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Shooting incidents mar Brazil's WCup celebration

Published on NewsOK Modified: June 19, 2014 at 3:08 pm •  Published: June 19, 2014

RIO DE JANEIRO (AP) — A stray bullet hits the neck of a small boy near an area where thousands of soccer fans had earlier watched Brazil play on a giant screen. A volley of gunfire is heard near Honduras' training camp. An angry off-duty police officer is caught on camera pulling out a handgun and firing two shots in the air to scatter protesters.

From northeastern Fortaleza, to coastal Rio de Janeiro to the rural interior of Sao Paulo state, the sound of gunfire has echoed during this year's World Cup.

Firearms proliferate in Brazil, where the drug trade has created a culture steeped in violence. With the world's eyes on the South American country for international soccer's premier event, it's inevitable that Brazil's gun culture is being noticed as well.

The more than 15 million arms in the country are carried mostly by gang members and police.

Firearm-related deaths in Brazil are still among the highest in the world, even though the number of murders in the country has stabilized in recent years. Around 40,000 people are killed annually by guns in Brazil, roughly four times the number in the U.S., the world's biggest civilian gun market and a country larger by more than 100 million people.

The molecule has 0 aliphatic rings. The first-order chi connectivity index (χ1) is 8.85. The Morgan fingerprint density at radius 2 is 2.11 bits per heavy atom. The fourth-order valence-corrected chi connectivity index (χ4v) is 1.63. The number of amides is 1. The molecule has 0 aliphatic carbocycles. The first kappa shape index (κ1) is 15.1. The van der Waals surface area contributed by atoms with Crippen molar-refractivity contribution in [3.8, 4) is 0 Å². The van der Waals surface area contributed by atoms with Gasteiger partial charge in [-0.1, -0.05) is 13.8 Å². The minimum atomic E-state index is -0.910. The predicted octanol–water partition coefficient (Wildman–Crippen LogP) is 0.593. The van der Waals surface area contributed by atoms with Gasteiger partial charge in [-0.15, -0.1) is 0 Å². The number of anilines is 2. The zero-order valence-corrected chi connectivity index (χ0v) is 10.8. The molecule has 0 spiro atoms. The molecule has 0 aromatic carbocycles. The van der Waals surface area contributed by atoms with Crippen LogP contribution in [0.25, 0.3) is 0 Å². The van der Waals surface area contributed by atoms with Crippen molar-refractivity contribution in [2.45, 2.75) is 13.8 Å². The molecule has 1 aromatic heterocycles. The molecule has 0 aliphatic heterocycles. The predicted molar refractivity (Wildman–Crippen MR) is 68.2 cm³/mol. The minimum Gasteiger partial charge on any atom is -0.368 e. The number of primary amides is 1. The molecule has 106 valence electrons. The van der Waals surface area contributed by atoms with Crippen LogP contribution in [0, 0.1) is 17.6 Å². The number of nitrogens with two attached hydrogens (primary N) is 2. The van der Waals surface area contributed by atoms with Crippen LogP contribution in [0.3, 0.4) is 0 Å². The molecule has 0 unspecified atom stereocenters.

The flood of weapons belies tough gun laws that would make many National Rifle Association members cringe. Like everything in bureaucratic Brazil, from opening a bank account to starting a business, purchasing a gun can be time-consuming. Along with a background check, buyers must complete a sworn affidavit stating why they want a gun, undergo an evaluation by a psychologist and pass a test demonstrating they know how to handle the weapon.

As a result, most guns are obtained illegally. Gang members who dominate slums covering large swaths of cities like Sao Paulo and Rio prefer imported assault weapons that are smuggled across the largely porous border in the Amazon and other jungle areas. Pistols and smaller-caliber guns are mostly manufactured in Brazil and sold legally, but wind up on the black market by criminal gangs dedicated to stealing weapons or by police officers who seize them at crime scenes.

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